The Dangers of Distracted Driving: What You Can Do to Protect Your Employees
According to the National Safety Council (NSC), nearly 40,000 people died in 2016 as a result of motor vehicle accidents, the highest number in almost a decade. This marks a 6% increase over 2015 and a 14% increase over 2014—the most dramatic two-year escalation in 53 years.
A survey conducted by the NSC showed that 47% of drivers surveyed text either manually or through voice controls, 64% regularly drive at excessive speeds, 13% said they drive while impaired by marijuana and 10% while impaired by alcohol.
These unsafe driving practices can result in costly consequences to employers with workers who drive on the job, whether driving is a full-time requirement with a company vehicle, or an isolated occurrence in a personal vehicle.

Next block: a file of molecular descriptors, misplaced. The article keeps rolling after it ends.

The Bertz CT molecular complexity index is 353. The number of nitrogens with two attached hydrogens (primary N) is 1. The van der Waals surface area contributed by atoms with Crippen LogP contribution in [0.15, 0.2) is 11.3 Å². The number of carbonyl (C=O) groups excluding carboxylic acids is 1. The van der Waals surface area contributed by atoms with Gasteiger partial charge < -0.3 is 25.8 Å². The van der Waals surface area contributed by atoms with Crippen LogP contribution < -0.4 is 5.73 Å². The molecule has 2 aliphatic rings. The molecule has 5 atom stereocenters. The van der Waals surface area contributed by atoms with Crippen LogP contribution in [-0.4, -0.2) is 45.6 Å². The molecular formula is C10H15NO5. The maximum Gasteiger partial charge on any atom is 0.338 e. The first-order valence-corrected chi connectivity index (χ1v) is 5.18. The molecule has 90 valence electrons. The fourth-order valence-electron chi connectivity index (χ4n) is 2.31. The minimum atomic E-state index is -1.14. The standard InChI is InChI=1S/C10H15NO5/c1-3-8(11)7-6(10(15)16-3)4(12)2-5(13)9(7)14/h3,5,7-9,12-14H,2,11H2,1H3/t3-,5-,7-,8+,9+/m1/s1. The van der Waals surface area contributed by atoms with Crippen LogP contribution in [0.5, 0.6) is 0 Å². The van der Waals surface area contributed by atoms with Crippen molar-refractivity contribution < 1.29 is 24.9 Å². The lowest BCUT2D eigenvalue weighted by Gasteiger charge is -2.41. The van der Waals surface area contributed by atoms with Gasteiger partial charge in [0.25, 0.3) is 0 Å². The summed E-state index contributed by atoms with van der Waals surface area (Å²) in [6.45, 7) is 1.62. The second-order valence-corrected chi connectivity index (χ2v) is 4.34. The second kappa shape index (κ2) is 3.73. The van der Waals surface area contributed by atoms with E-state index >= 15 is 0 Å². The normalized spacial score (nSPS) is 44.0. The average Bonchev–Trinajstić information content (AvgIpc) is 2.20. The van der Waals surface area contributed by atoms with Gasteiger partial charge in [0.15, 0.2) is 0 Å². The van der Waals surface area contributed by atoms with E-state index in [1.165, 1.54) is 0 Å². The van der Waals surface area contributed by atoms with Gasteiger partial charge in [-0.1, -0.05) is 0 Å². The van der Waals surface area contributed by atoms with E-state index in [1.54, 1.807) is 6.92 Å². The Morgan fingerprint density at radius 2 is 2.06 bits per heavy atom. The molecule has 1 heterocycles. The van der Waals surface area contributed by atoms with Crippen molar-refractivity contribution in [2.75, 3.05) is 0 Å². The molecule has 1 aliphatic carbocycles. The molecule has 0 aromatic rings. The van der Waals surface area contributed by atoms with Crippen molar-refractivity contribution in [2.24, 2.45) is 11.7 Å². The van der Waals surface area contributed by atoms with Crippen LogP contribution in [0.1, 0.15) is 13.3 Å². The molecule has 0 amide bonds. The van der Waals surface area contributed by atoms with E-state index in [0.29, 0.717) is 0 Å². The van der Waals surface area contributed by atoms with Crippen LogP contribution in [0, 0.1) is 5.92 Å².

Occupational Safety and Health Administration (OSHA) cites the following:
- Motor vehicle crashes cost employers $60 billion annually in medical care, legal expenses, property damage and lost productivity.
- The average crash costs an employer $16,500.
- When a worker’s on-the-job crash results in an injury, the cost to an employer is $74,000.
- If a fatality is involved, the costs can be $500,000 or more.
To protect employees and their bottom line, it’s critical that employers take steps to eliminate dangerous behaviors and distractions within their workforce.
For more on the dangers of distracted driving and how it can be prevented, click here.